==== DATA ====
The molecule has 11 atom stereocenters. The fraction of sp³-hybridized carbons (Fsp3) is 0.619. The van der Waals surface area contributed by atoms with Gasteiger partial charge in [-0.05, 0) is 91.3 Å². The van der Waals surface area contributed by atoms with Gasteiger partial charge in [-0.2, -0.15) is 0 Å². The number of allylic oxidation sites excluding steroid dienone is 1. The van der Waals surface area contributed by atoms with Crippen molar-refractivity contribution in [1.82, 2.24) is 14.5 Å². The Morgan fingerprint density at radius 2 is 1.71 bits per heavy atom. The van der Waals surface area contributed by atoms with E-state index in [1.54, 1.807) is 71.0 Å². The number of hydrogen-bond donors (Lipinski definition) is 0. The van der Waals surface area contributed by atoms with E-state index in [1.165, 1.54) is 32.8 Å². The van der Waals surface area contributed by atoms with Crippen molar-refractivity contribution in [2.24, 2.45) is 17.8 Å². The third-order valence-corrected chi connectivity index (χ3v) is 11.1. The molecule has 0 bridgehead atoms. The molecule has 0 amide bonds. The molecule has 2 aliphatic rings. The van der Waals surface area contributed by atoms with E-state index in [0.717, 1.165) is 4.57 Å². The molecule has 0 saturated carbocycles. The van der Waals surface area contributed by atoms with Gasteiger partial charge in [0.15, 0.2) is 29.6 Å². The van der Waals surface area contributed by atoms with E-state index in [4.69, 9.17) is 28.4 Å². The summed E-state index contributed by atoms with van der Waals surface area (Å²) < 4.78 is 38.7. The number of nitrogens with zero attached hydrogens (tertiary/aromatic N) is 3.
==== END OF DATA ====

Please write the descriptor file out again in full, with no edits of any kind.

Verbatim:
The molecule has 11 atom stereocenters. The fraction of sp³-hybridized carbons (Fsp3) is 0.619. The van der Waals surface area contributed by atoms with Gasteiger partial charge in [-0.05, 0) is 91.3 Å². The van der Waals surface area contributed by atoms with Gasteiger partial charge in [-0.2, -0.15) is 0 Å². The number of allylic oxidation sites excluding steroid dienone is 1. The van der Waals surface area contributed by atoms with Crippen molar-refractivity contribution in [1.82, 2.24) is 14.5 Å². The Morgan fingerprint density at radius 2 is 1.71 bits per heavy atom. The van der Waals surface area contributed by atoms with E-state index in [1.54, 1.807) is 71.0 Å². The number of hydrogen-bond donors (Lipinski definition) is 0. The van der Waals surface area contributed by atoms with E-state index in [1.165, 1.54) is 32.8 Å². The van der Waals surface area contributed by atoms with Crippen molar-refractivity contribution in [2.24, 2.45) is 17.8 Å². The third-order valence-corrected chi connectivity index (χ3v) is 11.1. The molecule has 0 bridgehead atoms. The molecule has 0 amide bonds. The molecule has 2 aliphatic rings. The van der Waals surface area contributed by atoms with E-state index in [0.717, 1.165) is 4.57 Å². The molecule has 0 saturated carbocycles. The van der Waals surface area contributed by atoms with Gasteiger partial charge in [0.15, 0.2) is 29.6 Å². The van der Waals surface area contributed by atoms with E-state index in [4.69, 9.17) is 28.4 Å². The summed E-state index contributed by atoms with van der Waals surface area (Å²) < 4.78 is 38.7. The number of nitrogens with zero attached hydrogens (tertiary/aromatic N) is 3.